Spotlight on... The Eros of Centocelle
December 2022Spotlight on... The Eros of Centocelle
Eros of Centocelle:
“Genius of the Vatican”
Appreciating, buying, and collecting antiques is oftentimes driven by interesting stories as well as aesthetic significance & beauty. Of course, the true bullseye is when aesthetic perfection is married to historical importance. On that note, let’s delve further into our recent acquisition of the marble bust of the Eros of Centocelle (fig. 1).
Figure 1. Grand Tour Marble Sculpture of the Eros di Centocelle, circa 1800, italian. For Sale with Butchoff Antiques.
Sculpted in Italy around the turn of the 18th century, heading into the Napoleonic era, this life-size marble torso, striking in its beauty, also tells the story of contemporary archaeological excavations, the art trade between Italy and the UK, and Papal grace.
Figure 2. The Eros of Centocelle by Praxiteles, 1st century Roman marble after 4th century BC greek original.
Our magnificent torso, the “Eros di Centocelle”- is an accurate model of the marble excavated in Centocelle (fig. 2), on the Via Labicana, not far from Rome, by the Scottish neoclassical painter and archaeologist Gavin Hamilton in 1772. Born in 1723, Hamilton (fig. 3) travelled to Italy on his Grand Tour in 1744 and then back to Britain, finally returning to Rome in 1756, where he remained until his death in 1798.
Figure 3. Bust of Gavin Hamilton, by Christopher Heweston, from 1784. Hunterian Art Gallery, Glasgow.
As a painter of neoclassical subjects in Rome, he was highly regarded by Winckelmann, Goethe and by the young Antonio Canova. He worked closely with Piranesi. Also active in the field of archeaology, he excavated at Hadrian’s Villa in Tivoli in 1771 and in the following years the outskirts of Rome at Tor Colombaro, Albano, Centocelle (fig. 4), Ostia and so on.
Figure 4. Centocelle Archaeological Site near Rome.
Figure 5. Old Sheffield Plate Warwick Vase by Waterhouse, Hatfield & Co, circa 1830. Previously with Butchoff.
As an art dealer, Gavin Hamilton sold antiquities as well as marble models of ancient subjects to British clients such as Charles Townley, William Petty and most notably sold the Warwick Vase (fig. 5), excavated at Tivoli, to Sir William Hamilton. In 1785 Gavin Hamilton bought and sent to London to be sold - Leonardo’s “Virgin of the Rocks”, now at the National Gallery.
Figure 6. A print of the Eros of Centocelle, by Paolo Toschi (1788-1854), purchased from Colnaghi by the British Musuem.
The Eros di Centocelle (fig. 6) was found as represented in our model, without forearms, legs and genitals (later reattached together with the nose). There were probably wings, lost in the excavation - as holes in the back of the original suggest. Briefly at the Louvre between 1797 and 1800, as part of a group of works of art given by Pope Pious VI to Napoleon, the marble was finally returned to Rome to the Musei Vaticani where it is today, in the Pius-Clementin Museum, Galleria delle Statue, 250 (Fig. 7)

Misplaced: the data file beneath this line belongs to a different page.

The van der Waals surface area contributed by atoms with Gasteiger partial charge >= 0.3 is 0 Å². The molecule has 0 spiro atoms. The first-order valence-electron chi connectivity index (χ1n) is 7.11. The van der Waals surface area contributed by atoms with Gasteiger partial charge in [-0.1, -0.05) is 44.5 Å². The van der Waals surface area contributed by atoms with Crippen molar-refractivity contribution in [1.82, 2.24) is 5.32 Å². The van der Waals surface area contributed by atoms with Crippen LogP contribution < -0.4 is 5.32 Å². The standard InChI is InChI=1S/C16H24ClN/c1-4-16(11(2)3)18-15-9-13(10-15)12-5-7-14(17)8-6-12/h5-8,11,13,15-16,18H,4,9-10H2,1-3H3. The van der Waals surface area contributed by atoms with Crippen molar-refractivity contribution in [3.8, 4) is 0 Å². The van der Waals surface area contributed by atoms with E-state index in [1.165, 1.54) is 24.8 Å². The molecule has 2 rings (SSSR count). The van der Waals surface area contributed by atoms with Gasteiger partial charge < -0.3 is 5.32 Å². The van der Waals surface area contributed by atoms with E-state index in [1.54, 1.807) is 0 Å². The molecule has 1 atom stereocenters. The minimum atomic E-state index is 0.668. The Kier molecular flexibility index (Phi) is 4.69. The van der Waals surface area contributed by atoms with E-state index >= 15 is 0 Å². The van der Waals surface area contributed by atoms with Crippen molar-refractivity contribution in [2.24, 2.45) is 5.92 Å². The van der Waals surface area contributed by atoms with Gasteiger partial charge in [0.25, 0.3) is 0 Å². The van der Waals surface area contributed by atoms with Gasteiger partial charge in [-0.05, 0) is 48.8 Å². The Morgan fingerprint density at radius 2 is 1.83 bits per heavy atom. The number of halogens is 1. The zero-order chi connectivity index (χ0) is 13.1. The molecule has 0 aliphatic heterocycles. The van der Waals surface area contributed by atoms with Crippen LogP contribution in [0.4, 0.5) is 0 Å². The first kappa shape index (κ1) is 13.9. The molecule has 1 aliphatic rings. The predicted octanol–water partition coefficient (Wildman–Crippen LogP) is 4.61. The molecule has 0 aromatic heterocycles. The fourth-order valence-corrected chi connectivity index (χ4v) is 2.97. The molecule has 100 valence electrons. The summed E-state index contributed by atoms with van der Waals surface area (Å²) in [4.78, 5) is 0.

Figure 7. "Genius of the Vatican," a photograph from 1859 by James Anderson of the Eros di Centocelle at home in the Vatican, where it remains today.
It is by repute one of several Roman versions of a bronze sculpture of the Eros of Thespiae, complete with wings, legs and arms, bow and arrow, by the foremost Greek sculptor Praxiteles of Athens, 4th century BC, that was present in Rome as described by Pliny in the first century CE -and since lost; other Roman and Hellenistic examples are known, including one at the Museo Archeologico Nazionale di Napoli known as the “Eros Farnese” and one at the Hermitage, formerly at Pavlovsk, both retaining more of the complete human figure (figs. 8-9).
Figure 8. The "Eros Farnese," today in the National Archaeological Museum of Naples, in Naples, Italy.
Figure 9. "Eros" in the Hermitage Museum in St Petersburg, Russia.
Our “Eros” (fig. 10) was most probably expertly carved shortly after the return of the original “Centocelle” to Rome from Paris in 1800: of the same approximate size and posture - it is accurate and intriguing, in it’s intense expression and calm elegance.
Figure 10. Grand Tour Marble Sculpture of the Eros di Centocelle, circa 1800, italian. For Sale with Butchoff Antiques.
Brought back to Britain in the 19th century most probably as a prize of the Grand Tour, it has since been in private collections.
Drawing by Dankvart Dreyer of the "Eros", circa 1833, National Gallery of Denmark.
Grand Tour Marble Sculpture of the Eros di Centocelle, circa 1800, italian. For Sale with Butchoff Antiques.
Written by Rainier Schraepen
E is for Escutcheon
An escutcheon, in furniture design, is the metal plate that surrounds a keyhole. First appearing on desks and cabinets during the Middle Ages, they were almost exclusively made of wrought iron, a hardwearing material which protected the keyhole from damage and chips. Just like metal hinges and handles found on furniture, these practical components slowly evolved over the centuries into enticing decorative elements.
From the 17th century onwards, escutcheons tended to be made of brass, and were designed to complement the overall aesthetic of a piece of furniture. It was really during the 18th century that both French and English makers explored the finer designs of escutcheons to their full potential. The best furniture was decorated with gilt bronze (ormolu) escutcheons and appeared on both sides of the English Channel.
Figure 1. Chippendale's "Designs of Handles & Escutcheons for Brass Work" published in 1761
The 18th and 19th century English tradition for escutcheon designs are traced back to a handful of influential designers, including Thomas Chippendale & Robert Adam. The master of Rococo, Chippendale’s designs (fig. 1) are often asymmetrical, incorporating C-scrolls and floral elements, like the escutcheons on this George III partners desk (fig. 2).
Figure 2. A Fine Example of a George III Partners Desk, circa 1780. Butchoff Antiques, London.
Meanwhile, Robert Adam advocated for a return to a classical design inspired from Antiquity, incorporating Palladian elements such as rosettes, medallions, acroteria, and honeysuckles motifs. These were equally published as engraved designs (fig. 3), and can be recognized on this neoclassical bureau cabinet (fig. 4) as well as this 19th century games table by Gillow & Co (fig. 5).